Anzhelika Antipova, Salima Sultana, Yujie Hu, & James P. Rhudy, Jr.
Article first published online: 30 APR 2020 Sustainability
ABSTRACT: It is an honor to write an Editorial to this Special Issue (SI) of Sustainability. The SI addresses aspects of accessibility and equity and provides lessons from studies in various settings including the United States, China, Sweden, Poland, Peru, and Portugal to name a few, which collectively can contribute to a more sustainable and equitable transportation globally.
Accessibility is strongly tied to policymaking and thus has been extensively studied in a number of disciplines including transportation, geography, and urban planning. Accessibility can be defined in a variety of ways, recognizing influence by physical, political, economic, and social factors. It measures, for example, the potential of various opportunities for interaction, and the relative ease for people in an area to reach opportunities . Various forms of accessibility are closely interdependent including transport availability and connectivity, communication, spatial, social, economic, physical, and temporal accessibility; thus, many novel measures are often taken to study different aspects and conceptualizations of accessibility. For example, as Moscicka et al. (2019) in this SI note, data from mobile phones can be used to study resident mobility, GPS-based location systems provide data on urban vehicle traffic, and the OpenStreetMap-based geospatial data are useful in research on urban public transportation networks, bicycle trails, as well as for studies on the availability of transportation for people with mobility restrictions. Additionally, Google Maps can provide an accurate measurement of travel times for different travel modes for various times of the day.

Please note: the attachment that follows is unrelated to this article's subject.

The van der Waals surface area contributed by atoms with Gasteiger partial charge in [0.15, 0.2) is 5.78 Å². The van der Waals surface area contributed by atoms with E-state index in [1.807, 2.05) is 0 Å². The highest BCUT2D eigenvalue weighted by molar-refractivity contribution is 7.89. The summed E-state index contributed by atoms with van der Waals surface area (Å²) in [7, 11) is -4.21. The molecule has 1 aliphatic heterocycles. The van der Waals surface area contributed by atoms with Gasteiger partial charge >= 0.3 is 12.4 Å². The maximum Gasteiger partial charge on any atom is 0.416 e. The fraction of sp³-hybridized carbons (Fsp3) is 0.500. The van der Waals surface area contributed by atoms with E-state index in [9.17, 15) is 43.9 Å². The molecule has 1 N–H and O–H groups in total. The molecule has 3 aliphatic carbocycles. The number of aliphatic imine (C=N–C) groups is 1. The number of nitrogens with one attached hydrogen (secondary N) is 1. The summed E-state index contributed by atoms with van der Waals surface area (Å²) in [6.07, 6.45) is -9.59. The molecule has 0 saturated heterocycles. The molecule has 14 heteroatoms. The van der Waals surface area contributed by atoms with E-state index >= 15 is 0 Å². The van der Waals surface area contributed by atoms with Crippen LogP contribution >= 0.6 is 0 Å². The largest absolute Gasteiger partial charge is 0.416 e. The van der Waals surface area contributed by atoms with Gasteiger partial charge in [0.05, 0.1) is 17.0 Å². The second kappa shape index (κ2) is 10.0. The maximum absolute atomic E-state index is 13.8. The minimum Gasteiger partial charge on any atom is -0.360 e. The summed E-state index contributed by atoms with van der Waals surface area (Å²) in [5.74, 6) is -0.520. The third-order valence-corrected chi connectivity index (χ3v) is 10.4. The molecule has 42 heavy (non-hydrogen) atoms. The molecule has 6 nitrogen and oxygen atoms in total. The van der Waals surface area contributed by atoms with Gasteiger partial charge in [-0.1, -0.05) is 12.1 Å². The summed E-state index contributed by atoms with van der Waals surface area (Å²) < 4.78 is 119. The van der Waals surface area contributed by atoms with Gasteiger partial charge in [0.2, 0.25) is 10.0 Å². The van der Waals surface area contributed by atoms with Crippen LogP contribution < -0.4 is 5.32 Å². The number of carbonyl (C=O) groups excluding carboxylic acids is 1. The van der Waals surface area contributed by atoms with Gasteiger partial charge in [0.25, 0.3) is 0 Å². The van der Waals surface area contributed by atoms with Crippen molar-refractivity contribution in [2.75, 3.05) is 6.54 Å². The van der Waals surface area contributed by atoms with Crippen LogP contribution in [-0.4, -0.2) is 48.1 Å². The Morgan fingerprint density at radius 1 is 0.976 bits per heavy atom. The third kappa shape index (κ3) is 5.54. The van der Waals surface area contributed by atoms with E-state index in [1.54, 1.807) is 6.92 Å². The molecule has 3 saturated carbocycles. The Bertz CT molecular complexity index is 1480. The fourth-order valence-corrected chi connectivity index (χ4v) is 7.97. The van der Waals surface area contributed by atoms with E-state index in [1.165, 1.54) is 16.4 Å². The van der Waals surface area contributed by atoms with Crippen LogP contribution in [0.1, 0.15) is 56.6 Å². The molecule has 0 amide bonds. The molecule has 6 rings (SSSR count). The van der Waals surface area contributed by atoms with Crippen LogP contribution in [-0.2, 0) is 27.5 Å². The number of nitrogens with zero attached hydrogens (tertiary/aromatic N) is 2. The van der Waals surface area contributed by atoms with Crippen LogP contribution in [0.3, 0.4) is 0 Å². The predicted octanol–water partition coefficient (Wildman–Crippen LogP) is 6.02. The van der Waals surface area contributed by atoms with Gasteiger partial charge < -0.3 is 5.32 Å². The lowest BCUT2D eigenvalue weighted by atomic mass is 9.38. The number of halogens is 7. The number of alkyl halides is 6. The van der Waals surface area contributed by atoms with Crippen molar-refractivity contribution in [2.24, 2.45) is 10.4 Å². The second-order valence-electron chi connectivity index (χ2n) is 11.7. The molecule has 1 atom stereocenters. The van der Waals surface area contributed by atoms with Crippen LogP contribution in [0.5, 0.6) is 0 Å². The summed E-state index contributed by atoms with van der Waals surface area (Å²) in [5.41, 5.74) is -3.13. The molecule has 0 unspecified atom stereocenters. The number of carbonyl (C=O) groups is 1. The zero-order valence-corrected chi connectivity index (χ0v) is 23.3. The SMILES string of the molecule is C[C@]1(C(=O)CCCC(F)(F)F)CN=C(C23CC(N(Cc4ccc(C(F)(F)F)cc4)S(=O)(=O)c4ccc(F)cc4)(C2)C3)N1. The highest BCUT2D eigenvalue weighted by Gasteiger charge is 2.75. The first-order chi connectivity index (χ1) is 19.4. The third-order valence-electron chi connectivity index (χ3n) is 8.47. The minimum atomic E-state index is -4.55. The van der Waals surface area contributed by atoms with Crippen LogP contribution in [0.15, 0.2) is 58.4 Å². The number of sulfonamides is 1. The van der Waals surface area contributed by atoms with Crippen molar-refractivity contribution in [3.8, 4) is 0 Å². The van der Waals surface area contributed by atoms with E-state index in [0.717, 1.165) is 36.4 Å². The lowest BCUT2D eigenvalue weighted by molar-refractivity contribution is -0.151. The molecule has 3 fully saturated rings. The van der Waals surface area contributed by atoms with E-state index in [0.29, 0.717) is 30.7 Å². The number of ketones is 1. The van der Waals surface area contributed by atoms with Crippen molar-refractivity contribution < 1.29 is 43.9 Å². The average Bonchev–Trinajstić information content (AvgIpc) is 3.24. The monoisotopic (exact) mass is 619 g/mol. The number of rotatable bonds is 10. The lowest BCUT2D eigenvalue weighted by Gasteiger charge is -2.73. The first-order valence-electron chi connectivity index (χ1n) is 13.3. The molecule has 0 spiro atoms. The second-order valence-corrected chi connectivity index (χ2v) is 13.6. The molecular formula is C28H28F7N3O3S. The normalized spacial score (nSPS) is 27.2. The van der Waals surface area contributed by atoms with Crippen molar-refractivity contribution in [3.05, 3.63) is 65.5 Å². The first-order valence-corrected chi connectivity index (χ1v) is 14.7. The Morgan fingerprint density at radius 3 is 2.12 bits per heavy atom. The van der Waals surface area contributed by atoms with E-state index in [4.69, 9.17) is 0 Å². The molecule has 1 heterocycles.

In this introduction to the Special Issue of Sustainability on accessibility and equity in transportation, we attempt to synthesize key lessons from the issue’s fifteen substantive articles. These involve accessibility-related lessons including accessibility improvement in railways; optimizations of cross-border road accessibility, intercity networks, and pedestrian access to public transportation; as well as various aspects in urban transportation planning such as urban mobility, integration of bike-sharing, and electronically powered personal mobility vehicles. Other lessons cover equity-related aspects of transportation including the provision of the maximally full information to underserved populations to lessen the burden of unequitable access to urban facilities, ensuring socially equitable transportation planning and reducing burdens in commuting cost among low-income commuters. Finally, remaining lessons link equity back to accessibility with discussions on accessibility to public transport for disabled as well as visually impaired people, and equitable job access by poor commuters.
Read the full publication at Sustainability.